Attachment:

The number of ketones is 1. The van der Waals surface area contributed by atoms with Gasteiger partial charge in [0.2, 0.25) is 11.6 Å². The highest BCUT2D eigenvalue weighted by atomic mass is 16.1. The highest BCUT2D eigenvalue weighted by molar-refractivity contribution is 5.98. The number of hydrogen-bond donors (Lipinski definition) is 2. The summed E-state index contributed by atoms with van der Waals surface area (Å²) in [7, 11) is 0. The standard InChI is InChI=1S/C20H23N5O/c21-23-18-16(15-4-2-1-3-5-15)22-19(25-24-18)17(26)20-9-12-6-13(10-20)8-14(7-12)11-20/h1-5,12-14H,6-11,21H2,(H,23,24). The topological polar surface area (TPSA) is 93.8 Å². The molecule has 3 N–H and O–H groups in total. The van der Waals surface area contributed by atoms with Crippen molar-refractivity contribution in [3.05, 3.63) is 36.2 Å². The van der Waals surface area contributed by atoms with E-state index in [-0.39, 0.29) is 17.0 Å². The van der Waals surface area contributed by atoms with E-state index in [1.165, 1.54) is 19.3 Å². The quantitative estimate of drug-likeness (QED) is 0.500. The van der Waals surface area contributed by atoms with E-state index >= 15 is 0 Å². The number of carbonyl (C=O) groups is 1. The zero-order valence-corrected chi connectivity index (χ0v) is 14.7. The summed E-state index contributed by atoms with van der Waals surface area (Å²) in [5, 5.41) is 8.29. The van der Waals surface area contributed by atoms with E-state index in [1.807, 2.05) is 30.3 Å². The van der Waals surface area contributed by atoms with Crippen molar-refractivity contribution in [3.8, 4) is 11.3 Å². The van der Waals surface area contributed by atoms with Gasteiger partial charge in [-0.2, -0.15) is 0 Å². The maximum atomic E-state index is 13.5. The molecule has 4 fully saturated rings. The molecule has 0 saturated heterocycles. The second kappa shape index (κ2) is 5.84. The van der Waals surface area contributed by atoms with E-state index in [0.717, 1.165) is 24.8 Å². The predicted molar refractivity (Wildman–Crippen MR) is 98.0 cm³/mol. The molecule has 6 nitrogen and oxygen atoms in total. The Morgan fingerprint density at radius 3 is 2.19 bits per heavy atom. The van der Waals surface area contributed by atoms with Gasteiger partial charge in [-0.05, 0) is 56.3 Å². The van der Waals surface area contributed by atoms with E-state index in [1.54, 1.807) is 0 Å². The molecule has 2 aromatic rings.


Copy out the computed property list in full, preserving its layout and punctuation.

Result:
The number of ketones is 1. The van der Waals surface area contributed by atoms with Gasteiger partial charge in [0.2, 0.25) is 11.6 Å². The highest BCUT2D eigenvalue weighted by atomic mass is 16.1. The highest BCUT2D eigenvalue weighted by molar-refractivity contribution is 5.98. The number of hydrogen-bond donors (Lipinski definition) is 2. The summed E-state index contributed by atoms with van der Waals surface area (Å²) in [7, 11) is 0. The standard InChI is InChI=1S/C20H23N5O/c21-23-18-16(15-4-2-1-3-5-15)22-19(25-24-18)17(26)20-9-12-6-13(10-20)8-14(7-12)11-20/h1-5,12-14H,6-11,21H2,(H,23,24). The topological polar surface area (TPSA) is 93.8 Å². The molecule has 3 N–H and O–H groups in total. The van der Waals surface area contributed by atoms with Crippen molar-refractivity contribution in [3.05, 3.63) is 36.2 Å². The van der Waals surface area contributed by atoms with E-state index in [-0.39, 0.29) is 17.0 Å². The van der Waals surface area contributed by atoms with E-state index in [1.165, 1.54) is 19.3 Å². The quantitative estimate of drug-likeness (QED) is 0.500. The van der Waals surface area contributed by atoms with E-state index >= 15 is 0 Å². The number of carbonyl (C=O) groups is 1. The zero-order valence-corrected chi connectivity index (χ0v) is 14.7. The summed E-state index contributed by atoms with van der Waals surface area (Å²) in [5, 5.41) is 8.29. The van der Waals surface area contributed by atoms with E-state index in [1.807, 2.05) is 30.3 Å². The van der Waals surface area contributed by atoms with Crippen molar-refractivity contribution in [3.8, 4) is 11.3 Å². The van der Waals surface area contributed by atoms with Gasteiger partial charge in [-0.2, -0.15) is 0 Å². The maximum atomic E-state index is 13.5. The molecule has 4 fully saturated rings. The molecule has 0 saturated heterocycles. The second kappa shape index (κ2) is 5.84. The van der Waals surface area contributed by atoms with E-state index in [0.717, 1.165) is 24.8 Å². The predicted molar refractivity (Wildman–Crippen MR) is 98.0 cm³/mol. The molecule has 6 nitrogen and oxygen atoms in total. The Morgan fingerprint density at radius 3 is 2.19 bits per heavy atom. The van der Waals surface area contributed by atoms with Gasteiger partial charge in [-0.05, 0) is 56.3 Å². The van der Waals surface area contributed by atoms with E-state index in [1.54, 1.807) is 0 Å². The molecule has 2 aromatic rings.